Call For Companies To Be Forced To Reveal Gender Pay Gaps
Gender pay gaps will be made public under a federal Labor government the party announced on Sunday.
The move would require all companies with over 1,000 employees to publicly report on any gender pay gaps within their organisation. This information is already collected by the Workplace Gender Equality Agency (WGEA) but under Labor the information would be published publicly.
"We believe that asking large companies to report on the difference between men and women's wages in their company will focus even more on reducing that gender pay gap," Labor Deputy Leader Tanya Pilbersek told media on Sunday.
"We know that the gender gap is stubbornly high -- it is at around 15 percent and of course it is even higher for women in professional managerial positions or in some industries."
One of those industries is the finance industry according to National Secretary of the Finance Sector Union Julia Angrisano.
"We have heard today that the gender pay gap sits at about 15 percent but across the finance sector it's at a shockingly high 27 percent" Angrisano said on Sunday.
Angrisano said secretive clauses in employees contracts is one of the leading causes for the large pay discrepancy in the industry.
"In our industry it is actually illegal for workers to share information about their pay -- their contract prohibits that," she said.
"Often our members tell us their experience when they ask their male colleagues what they are getting paid because they know that actually they are getting paid more than them. Their male colleagues share that but ask them not to disclose it," Angrisano said.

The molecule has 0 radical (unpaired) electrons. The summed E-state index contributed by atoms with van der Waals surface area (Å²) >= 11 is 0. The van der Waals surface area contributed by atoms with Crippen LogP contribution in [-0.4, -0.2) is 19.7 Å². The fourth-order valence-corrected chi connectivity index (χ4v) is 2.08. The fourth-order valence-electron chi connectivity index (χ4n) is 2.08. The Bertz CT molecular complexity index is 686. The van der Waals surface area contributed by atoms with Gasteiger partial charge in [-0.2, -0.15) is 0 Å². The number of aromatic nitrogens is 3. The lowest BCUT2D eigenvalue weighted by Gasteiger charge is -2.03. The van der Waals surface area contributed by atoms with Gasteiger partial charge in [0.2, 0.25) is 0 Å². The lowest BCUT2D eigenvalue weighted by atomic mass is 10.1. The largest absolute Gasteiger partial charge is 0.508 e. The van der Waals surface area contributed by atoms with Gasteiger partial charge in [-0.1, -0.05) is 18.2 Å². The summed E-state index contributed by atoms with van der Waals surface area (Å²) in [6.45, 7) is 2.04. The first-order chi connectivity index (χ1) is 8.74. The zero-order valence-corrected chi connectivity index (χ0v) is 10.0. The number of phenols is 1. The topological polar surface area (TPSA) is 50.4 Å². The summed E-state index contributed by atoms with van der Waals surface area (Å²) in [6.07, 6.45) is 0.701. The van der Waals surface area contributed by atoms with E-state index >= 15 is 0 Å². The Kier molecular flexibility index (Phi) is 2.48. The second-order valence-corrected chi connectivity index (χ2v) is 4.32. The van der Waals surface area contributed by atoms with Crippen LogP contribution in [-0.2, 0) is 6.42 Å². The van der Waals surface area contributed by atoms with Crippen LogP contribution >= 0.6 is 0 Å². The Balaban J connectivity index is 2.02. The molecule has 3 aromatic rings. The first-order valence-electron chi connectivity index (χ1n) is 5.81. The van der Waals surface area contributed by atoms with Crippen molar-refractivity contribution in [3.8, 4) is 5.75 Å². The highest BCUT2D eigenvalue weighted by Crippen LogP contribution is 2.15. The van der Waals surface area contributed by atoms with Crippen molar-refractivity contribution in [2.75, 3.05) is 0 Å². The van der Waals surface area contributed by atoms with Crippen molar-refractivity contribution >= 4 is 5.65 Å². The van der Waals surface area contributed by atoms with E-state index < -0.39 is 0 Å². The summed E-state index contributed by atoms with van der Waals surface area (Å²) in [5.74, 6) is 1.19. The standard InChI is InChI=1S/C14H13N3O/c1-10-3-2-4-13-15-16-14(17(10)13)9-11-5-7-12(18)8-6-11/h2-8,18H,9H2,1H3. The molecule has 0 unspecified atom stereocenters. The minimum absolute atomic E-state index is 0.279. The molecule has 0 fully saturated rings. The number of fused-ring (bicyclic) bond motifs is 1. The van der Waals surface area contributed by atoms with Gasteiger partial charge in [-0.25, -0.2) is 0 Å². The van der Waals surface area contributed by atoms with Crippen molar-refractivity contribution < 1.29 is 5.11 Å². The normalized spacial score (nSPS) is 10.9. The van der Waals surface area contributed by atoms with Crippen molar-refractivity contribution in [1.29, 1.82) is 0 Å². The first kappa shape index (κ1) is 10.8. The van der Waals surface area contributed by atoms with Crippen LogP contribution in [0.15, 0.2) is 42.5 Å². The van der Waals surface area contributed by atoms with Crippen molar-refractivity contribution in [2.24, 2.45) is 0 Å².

"What actually happens next is that information, if it was to be used as pay negotiation, not only would the female worker be asked not to disclosed that further...but the male colleague that shared that information would also be in trouble."
Unions are hopeful Labor's policy will motivate employers to close the gap for fear of establishing a bad reputation due to paying women less.
Australian Council of Trade Unions President Michele O'Neil said Labor's announcement means people will no longer be punished by their employer if they discuss pay rates.
“Companies will have to be publicly accountable for their performance on gender pay equity," O'Neil told the media on Sunday.
She also said closing the gender pay gap for good would require changes to the industrial laws that are currently failing women.
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Lawyers have also welcomed the reform should Labor take office at the next election.
Featured Image: Getty Image.
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